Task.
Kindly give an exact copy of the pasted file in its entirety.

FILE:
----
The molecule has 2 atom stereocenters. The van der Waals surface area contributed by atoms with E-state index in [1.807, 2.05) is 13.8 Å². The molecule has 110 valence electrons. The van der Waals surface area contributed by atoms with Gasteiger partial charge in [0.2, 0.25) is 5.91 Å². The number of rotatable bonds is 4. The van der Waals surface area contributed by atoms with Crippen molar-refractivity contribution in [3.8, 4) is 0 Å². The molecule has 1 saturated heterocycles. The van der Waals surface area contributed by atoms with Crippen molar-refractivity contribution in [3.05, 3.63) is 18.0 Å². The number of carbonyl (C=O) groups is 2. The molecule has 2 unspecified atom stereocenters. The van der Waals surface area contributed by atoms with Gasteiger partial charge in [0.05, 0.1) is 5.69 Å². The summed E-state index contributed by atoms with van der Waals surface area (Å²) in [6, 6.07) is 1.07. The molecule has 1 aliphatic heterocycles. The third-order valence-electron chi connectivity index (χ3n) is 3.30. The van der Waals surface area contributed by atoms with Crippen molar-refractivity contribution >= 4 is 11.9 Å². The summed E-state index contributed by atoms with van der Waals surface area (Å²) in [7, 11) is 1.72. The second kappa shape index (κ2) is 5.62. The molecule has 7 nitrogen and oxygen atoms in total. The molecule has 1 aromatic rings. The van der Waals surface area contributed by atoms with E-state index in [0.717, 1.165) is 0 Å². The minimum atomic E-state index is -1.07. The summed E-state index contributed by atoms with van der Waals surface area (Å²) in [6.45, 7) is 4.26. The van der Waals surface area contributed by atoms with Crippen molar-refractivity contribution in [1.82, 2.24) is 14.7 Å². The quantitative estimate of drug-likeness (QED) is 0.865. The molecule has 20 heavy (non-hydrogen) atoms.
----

The molecule has 2 atom stereocenters. The van der Waals surface area contributed by atoms with E-state index in [1.807, 2.05) is 13.8 Å². The molecule has 110 valence electrons. The van der Waals surface area contributed by atoms with Gasteiger partial charge in [0.2, 0.25) is 5.91 Å². The number of rotatable bonds is 4. The van der Waals surface area contributed by atoms with Crippen molar-refractivity contribution in [3.8, 4) is 0 Å². The molecule has 1 saturated heterocycles. The van der Waals surface area contributed by atoms with Crippen molar-refractivity contribution in [3.05, 3.63) is 18.0 Å². The number of carbonyl (C=O) groups is 2. The molecule has 2 unspecified atom stereocenters. The van der Waals surface area contributed by atoms with Gasteiger partial charge in [0.05, 0.1) is 5.69 Å². The summed E-state index contributed by atoms with van der Waals surface area (Å²) in [6, 6.07) is 1.07. The molecule has 1 aliphatic heterocycles. The third-order valence-electron chi connectivity index (χ3n) is 3.30. The van der Waals surface area contributed by atoms with Crippen molar-refractivity contribution >= 4 is 11.9 Å². The summed E-state index contributed by atoms with van der Waals surface area (Å²) in [7, 11) is 1.72. The second kappa shape index (κ2) is 5.62. The molecule has 7 nitrogen and oxygen atoms in total. The molecule has 1 aromatic rings. The van der Waals surface area contributed by atoms with E-state index in [0.717, 1.165) is 0 Å². The minimum atomic E-state index is -1.07. The summed E-state index contributed by atoms with van der Waals surface area (Å²) in [6.45, 7) is 4.26. The van der Waals surface area contributed by atoms with Crippen molar-refractivity contribution in [1.82, 2.24) is 14.7 Å². The quantitative estimate of drug-likeness (QED) is 0.865. The molecule has 20 heavy (non-hydrogen) atoms.